Despite the prominence given China’s recent billions of dollar of loans to Venezuela, Beijing’s South America policy is consistent with its overall strategy of focusing for now on China’s economic development while maintaining a low profile regarding controversial diplomatic and military issues.
Beijing calibrates all activities in South America to avoid alarming the United States, its main economic partner and strategic threat. China walks a fine line with countries like Venezuela and the other left-leaning anti-American governments in the region, trying to develop enough political good will to facilitate further trade and investment without appearing to support the anti-U.S. rhetoric often heard from their governments.
China is seeking to import South America’s natural resources and find opportunities for Chinese business to sell goods and invest in regional markets. It is not (yet) seeking to compete militarily with the United States in this region. Furthermore, “China” is far from a unitary actor China’s policies are determined by a diverse array of government, state-owned companies, and private companies’ policies.
China’s economic involvement in South America has increased rapidly in the past decade. Trade has grown rapidly in both directions: Chinese exports grew at a rate of 26.8% from 2000-2005 and 31.0% from 2005-2010, while imports grew at a rate of 37.6% from 2000-2005 and 27.7% from 2005-2010. The stagnating growth in other regions of the world has contributed to this rapid growth, which has propelled China to the position of South America’s second largest trading partner by some estimates.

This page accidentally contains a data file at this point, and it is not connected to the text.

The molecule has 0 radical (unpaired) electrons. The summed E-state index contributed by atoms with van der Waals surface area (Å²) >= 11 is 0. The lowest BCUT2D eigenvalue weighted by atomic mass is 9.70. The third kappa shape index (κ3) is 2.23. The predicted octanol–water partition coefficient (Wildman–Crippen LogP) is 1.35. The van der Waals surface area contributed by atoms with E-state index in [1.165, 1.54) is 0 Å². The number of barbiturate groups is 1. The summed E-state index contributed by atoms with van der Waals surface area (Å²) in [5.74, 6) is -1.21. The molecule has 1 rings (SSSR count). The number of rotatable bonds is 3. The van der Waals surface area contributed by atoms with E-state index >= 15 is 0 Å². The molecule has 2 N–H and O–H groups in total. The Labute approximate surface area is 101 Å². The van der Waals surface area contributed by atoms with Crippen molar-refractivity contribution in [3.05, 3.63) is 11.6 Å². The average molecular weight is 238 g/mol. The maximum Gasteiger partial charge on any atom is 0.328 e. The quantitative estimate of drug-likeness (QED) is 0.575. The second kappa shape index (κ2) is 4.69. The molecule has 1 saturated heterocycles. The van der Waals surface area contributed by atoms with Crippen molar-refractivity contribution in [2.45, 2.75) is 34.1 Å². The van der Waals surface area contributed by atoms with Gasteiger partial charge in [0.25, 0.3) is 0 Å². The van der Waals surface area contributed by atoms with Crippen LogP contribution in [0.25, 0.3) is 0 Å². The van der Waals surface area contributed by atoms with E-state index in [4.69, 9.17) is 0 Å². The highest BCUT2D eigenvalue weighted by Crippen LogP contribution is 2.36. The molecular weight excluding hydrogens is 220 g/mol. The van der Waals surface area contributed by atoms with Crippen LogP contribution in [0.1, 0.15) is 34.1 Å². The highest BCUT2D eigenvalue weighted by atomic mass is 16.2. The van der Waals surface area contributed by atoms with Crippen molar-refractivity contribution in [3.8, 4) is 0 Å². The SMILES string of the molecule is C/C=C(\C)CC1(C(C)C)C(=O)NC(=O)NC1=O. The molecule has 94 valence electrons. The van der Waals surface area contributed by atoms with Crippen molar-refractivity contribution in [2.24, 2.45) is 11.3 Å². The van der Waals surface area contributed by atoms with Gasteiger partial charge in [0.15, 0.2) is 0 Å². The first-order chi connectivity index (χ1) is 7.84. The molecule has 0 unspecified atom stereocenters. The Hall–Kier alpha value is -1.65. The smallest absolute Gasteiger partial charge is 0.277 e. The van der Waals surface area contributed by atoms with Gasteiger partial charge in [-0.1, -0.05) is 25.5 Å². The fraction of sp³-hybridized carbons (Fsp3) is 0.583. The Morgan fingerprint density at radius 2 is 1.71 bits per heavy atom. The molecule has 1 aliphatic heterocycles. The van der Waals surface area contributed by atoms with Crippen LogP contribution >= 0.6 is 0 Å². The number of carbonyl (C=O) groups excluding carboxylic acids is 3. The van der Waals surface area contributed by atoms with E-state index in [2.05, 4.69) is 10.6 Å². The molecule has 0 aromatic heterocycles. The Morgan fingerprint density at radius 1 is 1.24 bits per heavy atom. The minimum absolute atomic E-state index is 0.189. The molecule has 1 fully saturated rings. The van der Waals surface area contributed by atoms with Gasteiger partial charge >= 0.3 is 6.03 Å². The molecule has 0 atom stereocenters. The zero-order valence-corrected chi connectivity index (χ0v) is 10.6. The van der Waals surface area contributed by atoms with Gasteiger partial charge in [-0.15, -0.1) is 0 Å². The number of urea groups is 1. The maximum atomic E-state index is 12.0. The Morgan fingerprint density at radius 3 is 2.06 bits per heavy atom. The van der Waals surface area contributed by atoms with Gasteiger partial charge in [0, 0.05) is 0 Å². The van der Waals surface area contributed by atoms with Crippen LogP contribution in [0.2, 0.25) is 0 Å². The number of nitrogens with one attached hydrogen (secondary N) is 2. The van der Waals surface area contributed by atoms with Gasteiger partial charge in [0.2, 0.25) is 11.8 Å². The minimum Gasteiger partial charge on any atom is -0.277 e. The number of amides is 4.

Official trade flows are roughly balanced overall, though not by country or commodity. Chinese-South American economic ties are heavily concentrated in a few sectors and countries. The overwhelming majority of China’s imports from South America are raw materials, including soy, oil, and metals. One or two countries tend to dominate each of these sectors. In addition, China’s trade with South America is also concentrated with a few countries, especially Brazil, Chile, and Argentina.
Chinese foreign direct investment (FDI) in South America is also rapidly growing. Almost all of China’s FDI is related to natural resource extraction, with oil and gas being the largest sectors. In the coming years, China’s FDI will likely diversify and Chinese investors will expand into other sectors such as transportation, manufacturing, and new areas such as green technology and renewable energy.
Loans from Chinese policy banks helped fuel this investment by financing South America’s energy, mining, infrastructure, transportation, and housing sectors. As with trade and investment, Chinese loans are concentrated in a few key countries, namely Venezuela, Brazil, Argentina, and Ecuador, which together have received more than 90 per cent of Chinese loans since 2005. A significant portion (about two thirds) of these loans are to be repaid in oil, ensuring large foreign oil shipments to China for years without the risks associated with more traditional loans.